BALINT ON ROBIN’S 90 MINUTES PLUS EXTRA TIME

Robin’s first install for Nothing was really aesthetically pleasing. Not just the photograph itself, but personally I really liked the way it was installed. Not to mention the twist behind the whole work.

For the first sight seemingly the photograph was about a football field. With the usage of a wide angle lens, the pitch looks even more like an arena. It seemed to me like a serenity portrait of a battlefield, where men play hard to win the match. The image represented me the calm before the storm, a place where history is being made. 

The Photograph

By looking around the whole piece, we could read a short report of the match and a list of the players written around the extended photo paper. This made me question, why? Was this a report of a previously played match? Should I seek for traces of that match?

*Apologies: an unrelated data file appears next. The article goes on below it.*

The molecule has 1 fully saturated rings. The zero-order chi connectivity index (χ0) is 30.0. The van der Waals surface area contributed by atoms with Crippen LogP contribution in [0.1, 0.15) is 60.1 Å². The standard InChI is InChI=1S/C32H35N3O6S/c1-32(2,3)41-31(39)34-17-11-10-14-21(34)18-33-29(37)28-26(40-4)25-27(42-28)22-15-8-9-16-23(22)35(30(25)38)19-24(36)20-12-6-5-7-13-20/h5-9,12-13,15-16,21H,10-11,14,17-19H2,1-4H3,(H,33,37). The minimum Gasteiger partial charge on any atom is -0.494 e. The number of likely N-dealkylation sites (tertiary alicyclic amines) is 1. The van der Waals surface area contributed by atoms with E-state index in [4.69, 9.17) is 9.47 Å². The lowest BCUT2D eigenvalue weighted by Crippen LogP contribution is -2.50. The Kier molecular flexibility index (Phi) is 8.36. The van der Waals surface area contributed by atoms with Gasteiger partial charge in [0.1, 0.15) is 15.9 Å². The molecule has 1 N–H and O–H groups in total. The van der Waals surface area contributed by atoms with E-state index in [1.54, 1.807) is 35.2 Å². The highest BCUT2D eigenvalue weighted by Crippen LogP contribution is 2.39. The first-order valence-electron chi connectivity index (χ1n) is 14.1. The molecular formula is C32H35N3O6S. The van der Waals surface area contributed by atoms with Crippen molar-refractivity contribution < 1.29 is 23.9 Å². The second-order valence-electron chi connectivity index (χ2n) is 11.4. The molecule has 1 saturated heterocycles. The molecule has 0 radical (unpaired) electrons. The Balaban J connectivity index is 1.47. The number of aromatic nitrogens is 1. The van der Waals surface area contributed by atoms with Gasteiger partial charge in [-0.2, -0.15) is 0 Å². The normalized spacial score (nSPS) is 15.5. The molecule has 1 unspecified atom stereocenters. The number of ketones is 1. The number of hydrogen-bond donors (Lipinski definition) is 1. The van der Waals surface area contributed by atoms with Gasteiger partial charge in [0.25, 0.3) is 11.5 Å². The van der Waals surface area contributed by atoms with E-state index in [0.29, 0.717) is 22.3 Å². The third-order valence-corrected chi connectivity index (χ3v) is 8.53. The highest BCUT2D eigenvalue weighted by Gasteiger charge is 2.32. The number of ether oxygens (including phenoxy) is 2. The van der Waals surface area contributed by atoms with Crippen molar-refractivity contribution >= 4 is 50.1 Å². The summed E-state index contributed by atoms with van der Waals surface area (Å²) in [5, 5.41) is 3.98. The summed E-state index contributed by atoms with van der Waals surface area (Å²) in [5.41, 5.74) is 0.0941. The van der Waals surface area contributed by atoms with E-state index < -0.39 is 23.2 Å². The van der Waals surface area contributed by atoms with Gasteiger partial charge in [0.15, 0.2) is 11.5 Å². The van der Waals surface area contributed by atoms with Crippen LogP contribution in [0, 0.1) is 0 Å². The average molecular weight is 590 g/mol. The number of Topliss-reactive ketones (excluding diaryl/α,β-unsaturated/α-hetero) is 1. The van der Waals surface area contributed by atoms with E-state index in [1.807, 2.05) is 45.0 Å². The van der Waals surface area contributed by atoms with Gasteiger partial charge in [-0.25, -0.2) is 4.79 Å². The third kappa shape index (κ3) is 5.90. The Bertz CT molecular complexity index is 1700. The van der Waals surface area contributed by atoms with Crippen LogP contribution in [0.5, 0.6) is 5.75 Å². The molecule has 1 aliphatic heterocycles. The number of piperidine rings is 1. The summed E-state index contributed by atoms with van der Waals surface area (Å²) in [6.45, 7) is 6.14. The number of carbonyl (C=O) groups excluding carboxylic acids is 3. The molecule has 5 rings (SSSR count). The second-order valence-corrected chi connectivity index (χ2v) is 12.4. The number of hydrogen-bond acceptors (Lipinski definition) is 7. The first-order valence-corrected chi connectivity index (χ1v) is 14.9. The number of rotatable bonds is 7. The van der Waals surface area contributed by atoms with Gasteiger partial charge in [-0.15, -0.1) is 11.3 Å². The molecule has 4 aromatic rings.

Installation view
The Report

But this was not the case. When I had a closer look at the photograph, I realised that the grandstand was blurry and was not empty. The cheering spectators did not move trough the exposure significantly, so they become visible on the image. Instantly Hiroshi Sugimoto’s Theaters series popped in my mind. He wanted to discover, what happens if you capture a whole movie into a single frame, with an exposure that is with the same length as the movie. According to Robin, he used the same technic, with a total exposing time of 94 minutes.

Hiroshi Sugimoto: Akron CIvic Theatre (Ohio, 1980)

Even though I really like how text and photographs as two different mediums complemented each other, the main twist in his work for me was the contradiction. He gave the viewer everything, since every move of the whole match was recorded, even wrote a detailed text about it, but since we could not see anything, the viewer end up getting nothing.

 

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